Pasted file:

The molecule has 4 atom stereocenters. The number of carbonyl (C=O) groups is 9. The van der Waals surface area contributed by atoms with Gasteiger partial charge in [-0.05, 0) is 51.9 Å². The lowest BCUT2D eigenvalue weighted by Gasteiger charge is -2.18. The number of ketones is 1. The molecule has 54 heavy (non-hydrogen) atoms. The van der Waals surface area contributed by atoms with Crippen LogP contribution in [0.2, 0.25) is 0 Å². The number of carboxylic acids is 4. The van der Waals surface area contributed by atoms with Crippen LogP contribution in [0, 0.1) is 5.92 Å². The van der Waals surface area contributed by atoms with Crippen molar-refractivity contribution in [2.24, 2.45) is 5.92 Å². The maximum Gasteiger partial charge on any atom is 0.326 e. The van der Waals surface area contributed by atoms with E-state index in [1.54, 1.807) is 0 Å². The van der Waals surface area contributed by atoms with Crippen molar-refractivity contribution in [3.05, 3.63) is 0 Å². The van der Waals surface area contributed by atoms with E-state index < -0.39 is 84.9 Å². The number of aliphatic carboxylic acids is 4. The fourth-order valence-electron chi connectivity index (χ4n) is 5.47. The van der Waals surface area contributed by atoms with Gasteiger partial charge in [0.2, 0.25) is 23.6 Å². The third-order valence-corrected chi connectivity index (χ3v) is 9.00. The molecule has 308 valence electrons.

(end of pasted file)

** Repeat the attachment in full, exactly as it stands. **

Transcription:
The molecule has 4 atom stereocenters. The number of carbonyl (C=O) groups is 9. The van der Waals surface area contributed by atoms with Gasteiger partial charge in [-0.05, 0) is 51.9 Å². The lowest BCUT2D eigenvalue weighted by Gasteiger charge is -2.18. The number of ketones is 1. The molecule has 54 heavy (non-hydrogen) atoms. The van der Waals surface area contributed by atoms with Crippen LogP contribution in [0.2, 0.25) is 0 Å². The number of carboxylic acids is 4. The van der Waals surface area contributed by atoms with Crippen LogP contribution in [0, 0.1) is 5.92 Å². The van der Waals surface area contributed by atoms with Crippen molar-refractivity contribution in [2.24, 2.45) is 5.92 Å². The maximum Gasteiger partial charge on any atom is 0.326 e. The van der Waals surface area contributed by atoms with E-state index in [1.54, 1.807) is 0 Å². The van der Waals surface area contributed by atoms with Crippen molar-refractivity contribution in [3.05, 3.63) is 0 Å². The van der Waals surface area contributed by atoms with E-state index < -0.39 is 84.9 Å². The number of aliphatic carboxylic acids is 4. The fourth-order valence-electron chi connectivity index (χ4n) is 5.47. The van der Waals surface area contributed by atoms with Gasteiger partial charge in [0.2, 0.25) is 23.6 Å². The third-order valence-corrected chi connectivity index (χ3v) is 9.00. The molecule has 308 valence electrons.